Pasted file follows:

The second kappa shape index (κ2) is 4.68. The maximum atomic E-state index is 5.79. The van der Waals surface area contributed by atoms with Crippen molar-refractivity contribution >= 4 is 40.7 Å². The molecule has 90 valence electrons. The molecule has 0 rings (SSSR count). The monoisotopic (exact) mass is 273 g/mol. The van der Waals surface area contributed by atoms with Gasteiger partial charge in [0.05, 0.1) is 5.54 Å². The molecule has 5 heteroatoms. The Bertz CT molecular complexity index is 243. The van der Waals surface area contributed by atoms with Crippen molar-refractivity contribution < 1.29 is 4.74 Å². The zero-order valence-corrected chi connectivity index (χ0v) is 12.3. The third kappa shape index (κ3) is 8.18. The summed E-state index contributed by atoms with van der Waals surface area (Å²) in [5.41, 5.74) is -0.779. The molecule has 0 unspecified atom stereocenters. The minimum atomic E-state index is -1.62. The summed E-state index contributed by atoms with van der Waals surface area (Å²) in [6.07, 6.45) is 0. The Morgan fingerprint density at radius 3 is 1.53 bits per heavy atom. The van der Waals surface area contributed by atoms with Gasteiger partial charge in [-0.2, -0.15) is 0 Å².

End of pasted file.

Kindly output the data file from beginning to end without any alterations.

The second kappa shape index (κ2) is 4.68. The maximum atomic E-state index is 5.79. The van der Waals surface area contributed by atoms with Crippen molar-refractivity contribution >= 4 is 40.7 Å². The molecule has 90 valence electrons. The molecule has 0 rings (SSSR count). The monoisotopic (exact) mass is 273 g/mol. The van der Waals surface area contributed by atoms with Gasteiger partial charge in [0.05, 0.1) is 5.54 Å². The molecule has 5 heteroatoms. The Bertz CT molecular complexity index is 243. The van der Waals surface area contributed by atoms with Crippen molar-refractivity contribution < 1.29 is 4.74 Å². The zero-order valence-corrected chi connectivity index (χ0v) is 12.3. The third kappa shape index (κ3) is 8.18. The summed E-state index contributed by atoms with van der Waals surface area (Å²) in [5.41, 5.74) is -0.779. The molecule has 0 unspecified atom stereocenters. The minimum atomic E-state index is -1.62. The summed E-state index contributed by atoms with van der Waals surface area (Å²) in [6.07, 6.45) is 0. The Morgan fingerprint density at radius 3 is 1.53 bits per heavy atom. The van der Waals surface area contributed by atoms with Gasteiger partial charge in [-0.2, -0.15) is 0 Å².